December 09, 2008

Wednesday, 12/10

Tausig 5:21
Onion 4:44
NYT 4:36
CS 4:20
Sun 4:01
LAT 3:15

First off, the Wednesday New York Times puzzle is a Thursday puzzle appearing a day early. Some of that fill just isn't Wednesday-midgrade in difficulty, and the tough spots would be hard to Google one's way out of. It could even be Friday-level difficulty. Joe Krozel's theme/gimmick is that in the corners, there are highlighted 3x3 squares that contain only vowels. (Judging by the frequency of his byline, Joe now accounts for 20% of the puzzles being submitted to the NYT.) Some of the entries that contribute to those vowel packs are good—like RITEAID ([Walgreens rival], and yes, the store has no apostrophe), KERFLOOEY ([Out of whack]), and MATT LAUER ([Longtime morning TV host]). Some are not so good—NO AIR is a [Condition in outer space], to REAUDIT is to [Check again, as the books], SAUER is a [Kraut modifier]. And three rely on IN—YOU IN ([Query at a poker table]), and CUE IN ([Make aware]) crossing DUE IN ([Expected]). (There are other prepositional phrases all over the grid—ASK TO, GETS AT, TEE UP, LAP OF, ATE OUT, AS TO, VOTE OUT, LAY-UP, LIE AROUND, and ONS. Plus an UPDO despite two other UPs. Too many prepositions? Maybe.) I hated TOE OF FROG as the [Ingredient in a witches' brew] until I saw that it's the next ingredient after "eye of newt" in the MacBeth witches' cauldron. AEIOU is clued as [Language quintet comprising the only elements in the circled boxes]. (A couple clues later, there's an all-consonant answer, PRNDL or [Gearshift sequence], as in park, reverse, neutral, drive, low.)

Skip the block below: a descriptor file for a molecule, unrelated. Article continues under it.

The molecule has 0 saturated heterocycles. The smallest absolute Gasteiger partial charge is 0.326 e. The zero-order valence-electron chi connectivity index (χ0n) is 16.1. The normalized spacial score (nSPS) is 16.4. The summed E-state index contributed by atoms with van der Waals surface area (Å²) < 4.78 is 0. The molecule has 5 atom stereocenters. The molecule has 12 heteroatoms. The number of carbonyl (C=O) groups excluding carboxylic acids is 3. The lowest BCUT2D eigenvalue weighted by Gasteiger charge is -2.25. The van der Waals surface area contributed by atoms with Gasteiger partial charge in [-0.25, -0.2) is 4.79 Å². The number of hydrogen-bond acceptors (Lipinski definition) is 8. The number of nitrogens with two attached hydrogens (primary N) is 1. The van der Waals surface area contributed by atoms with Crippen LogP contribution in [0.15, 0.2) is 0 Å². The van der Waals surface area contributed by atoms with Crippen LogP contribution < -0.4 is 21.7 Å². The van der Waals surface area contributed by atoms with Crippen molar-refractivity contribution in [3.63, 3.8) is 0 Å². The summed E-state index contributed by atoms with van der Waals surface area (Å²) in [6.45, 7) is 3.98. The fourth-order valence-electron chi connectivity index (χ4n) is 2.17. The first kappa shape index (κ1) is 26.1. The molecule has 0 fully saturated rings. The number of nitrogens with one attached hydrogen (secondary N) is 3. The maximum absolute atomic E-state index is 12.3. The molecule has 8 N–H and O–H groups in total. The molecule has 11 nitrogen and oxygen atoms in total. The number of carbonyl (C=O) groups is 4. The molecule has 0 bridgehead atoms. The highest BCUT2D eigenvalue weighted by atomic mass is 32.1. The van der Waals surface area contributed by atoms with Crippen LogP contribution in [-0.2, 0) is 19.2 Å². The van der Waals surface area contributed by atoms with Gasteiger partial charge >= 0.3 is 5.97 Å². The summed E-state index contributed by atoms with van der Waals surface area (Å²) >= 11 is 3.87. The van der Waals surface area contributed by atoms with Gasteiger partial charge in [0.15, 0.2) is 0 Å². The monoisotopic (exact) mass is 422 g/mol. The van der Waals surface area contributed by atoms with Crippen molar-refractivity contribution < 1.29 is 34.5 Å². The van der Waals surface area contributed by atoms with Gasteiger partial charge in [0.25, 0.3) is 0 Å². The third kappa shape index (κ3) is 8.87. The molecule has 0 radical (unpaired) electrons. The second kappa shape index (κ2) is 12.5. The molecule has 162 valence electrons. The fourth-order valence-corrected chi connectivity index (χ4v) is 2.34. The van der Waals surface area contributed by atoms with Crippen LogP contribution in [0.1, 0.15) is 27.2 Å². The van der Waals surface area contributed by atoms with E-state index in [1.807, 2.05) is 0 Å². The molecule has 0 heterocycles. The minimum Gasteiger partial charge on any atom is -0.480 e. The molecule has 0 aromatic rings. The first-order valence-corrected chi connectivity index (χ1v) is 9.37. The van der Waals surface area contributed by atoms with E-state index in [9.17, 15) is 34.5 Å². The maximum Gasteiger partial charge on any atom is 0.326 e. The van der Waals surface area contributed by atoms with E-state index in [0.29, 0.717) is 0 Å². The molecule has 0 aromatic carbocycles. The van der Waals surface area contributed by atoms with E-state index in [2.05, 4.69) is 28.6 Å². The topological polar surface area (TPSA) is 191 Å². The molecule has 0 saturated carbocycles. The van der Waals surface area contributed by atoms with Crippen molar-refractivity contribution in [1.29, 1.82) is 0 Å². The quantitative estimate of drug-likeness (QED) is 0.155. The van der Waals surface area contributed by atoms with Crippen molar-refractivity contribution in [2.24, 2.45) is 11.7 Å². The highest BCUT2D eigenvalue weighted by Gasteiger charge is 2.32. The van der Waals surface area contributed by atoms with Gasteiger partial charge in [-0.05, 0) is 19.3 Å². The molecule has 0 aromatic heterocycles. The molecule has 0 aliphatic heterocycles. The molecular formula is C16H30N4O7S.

The vowel density boxes force some compromises in the neighboring fill. Right there at 1-Across! [Cavern] clues ANTRE, which appears in the NYT crossword about once every five years. Tough to Google a one-word clue if that's your trouble spot, no? Two words later is OSSE, [Bone: Prefix]. [Ranch extension?] is ERO. [Seminary degs.] are THDS (Th.D.'s), though that's probably more pliable than ANTRE.

Elsewhere in the grid, we have these:

  • FIFTH is the [Award place for a green ribbon]; I didn't know that. What color is fourth place?
  • TORTURED is clued, fortunately, as [Stretched much too far, as language].
  • The RED ARMY was the [Soviet military force].
  • I blanked on the correct vowel sequence in [Hors ___]. It's D'OEUVRES.
  • [Part of U.N.C.F.] is NEGRO—the United Negro College Fund.
  • [Globe circler of 1889-90] is Nellie BLY. This is one of those factoids I learned from doing crosswords when I was 12. Her B crosses BEE-EATER, a bird that's a [Relative of a kingfisher].
  • HOOEY, or [Rubbish], crosses KERFLOOEY with a nice rhyme.
Alan Arbesfeld's Sun crossword gives away its theme in the title if you know how to parse it: "Stick Pin Swords" means "stick 'P' in S-words." In each theme answer, a P has been stuck in an S-word to make it an SP-word:
  • [Reason to stop filming "Star Trek"?] is SPOCK'S AWAY.
  • [First comment from a certain doctor?] is ORIGINAL SPIN. I filled in this one without reading the clue once ORIGIN was in place.
  • [Insecure vet's admission?] is IT'S HARD TO SPAY.
  • [Bee winners, usually?] are the BEST SPELLERS. Cute! Who doesn't like spelling bee winners?
  • [Cash for methamphetamines?] is SPEED MONEY.
Favorite morsels:
  • YEAH SURE and TREATIES sandwich the middle theme entry with smooth crossings.
  • [Royal headwear?] is a baseball CAP for the Kansas City Royals, not a crown for royalty.